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A deep understanding of framework

Plan your novel

Story exploring

In the last post I suggested story exploring over an intensive period, say one weekend, to consider what your favourite stories have in common and how they connect with you as reader or viewer. Here’s the beginning of my list as an example. Yours will be unique to you:

  • Series characters
  • Unique / interesting location
  • Quirky humour
  • Predictable shape: beginning, middle and end, with growing sense of crisis in the middle
  • An ending that keeps me guessing
  • Cuts at just the right place to create suspense or tension
  • Not threatening or too frightening
  • Themes: philosophy, meaning of life, what it means to be human, links between places and people, rebelling against authority, magic.

What’s the next step?

I promised you three powerful exercises to help you plan your novel, so here’s the next one. It will help you move from the sense of connection you identified when you explored the stories you love to a deeper understanding of framework.

What is a framework?

It’s the system that holds something together: a group of people, a building or a book. There are frameworks everywhere. They’re constructed, to borrow a term from literary theory and from the building profession; in other words, humans invented the framework or read the framework into something.

Dinosaur, buildings and books

Dinosaurs strolled around the earth for millions of years without knowing some of them were herbivores and some carnivores or even that they were called dinosaurs. That’s a framework we’ve imposed from a distance. When an architect or engineer designs a framework to hold up a building, that’s something they’ve invented to hold the rooms, corridors and stairs (and people) together. Stories have frameworks too. This is a constraint that holds everything (characters, places, events etc) together.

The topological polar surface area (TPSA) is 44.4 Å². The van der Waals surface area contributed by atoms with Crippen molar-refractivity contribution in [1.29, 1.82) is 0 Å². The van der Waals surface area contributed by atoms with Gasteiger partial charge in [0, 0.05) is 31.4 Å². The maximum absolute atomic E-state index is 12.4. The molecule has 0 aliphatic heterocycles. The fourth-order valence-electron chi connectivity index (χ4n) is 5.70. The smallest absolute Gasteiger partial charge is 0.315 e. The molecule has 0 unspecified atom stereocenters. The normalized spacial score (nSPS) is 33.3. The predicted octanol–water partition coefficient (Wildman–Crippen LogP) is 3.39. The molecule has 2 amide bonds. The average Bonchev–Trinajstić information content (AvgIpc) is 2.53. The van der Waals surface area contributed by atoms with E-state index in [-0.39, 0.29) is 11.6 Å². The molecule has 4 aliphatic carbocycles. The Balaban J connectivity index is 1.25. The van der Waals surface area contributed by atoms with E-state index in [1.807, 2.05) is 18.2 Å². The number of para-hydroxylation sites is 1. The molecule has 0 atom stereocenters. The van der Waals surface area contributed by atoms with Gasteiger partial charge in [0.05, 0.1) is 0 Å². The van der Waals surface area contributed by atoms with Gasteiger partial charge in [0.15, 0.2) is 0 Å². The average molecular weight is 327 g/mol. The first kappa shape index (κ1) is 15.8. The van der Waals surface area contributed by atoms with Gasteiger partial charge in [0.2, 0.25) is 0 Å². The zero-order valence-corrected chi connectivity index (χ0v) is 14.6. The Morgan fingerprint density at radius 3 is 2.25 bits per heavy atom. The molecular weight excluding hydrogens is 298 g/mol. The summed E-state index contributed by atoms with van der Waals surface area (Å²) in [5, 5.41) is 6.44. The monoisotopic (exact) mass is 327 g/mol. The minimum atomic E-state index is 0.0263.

A deeper understanding of framework

Often the advice given about middles is: things get worse. Considering a middle could be thousands of words long, things get worse never felt specific enough to me, which has inspired this exercise.

  1. Take three of the stories you identified when you did the story exploring exercise. Take a look at the middles. Remember we’re talking about stories you love here. So these are middles that you connect with deeply.
  2. Identify three major events that happen in each story middle. Simply list them out.
  3. Add any important detail, such who is involved and where they take place.
  4. How does each of these events make you feel as a reader? Write that down. Do you experience any physical sensations, like your heart beating faster, for instance? Write that down.
  5. Can you say why you felt / experienced that?
  6. Take your own characters and your own locations. Either close your eyes and visualise them until you have a clear picture in your head, or make some notes describing each.
  7. Note down three things that could happen to them that would cause them stress somehow.
  8. Look back at the answers to number 4. How could you create the same response in your own readers? Try freewriting the answer to this question.

We’re deliberately looking at the (traditionally) most difficult part of the planning process – middles – upfront. A framework makes it more likely your readers will experience your story deeply. Just because it’s constructed, doesn’t stop it from being real.

Three key scenes

Come up with plans for three key scenes that will take places in the middle of your novel based on your answers to these 8 questions. (You can do more than 3, but start with 3.) You don’t have to know how you’ll get there or what will happen next. They don’t have to be connected to one another. Think of them as snapshots – glimpses of your characters.

More soon. Until then, happy writing,

Lou xx

P.S. Here’s the next post in the series.

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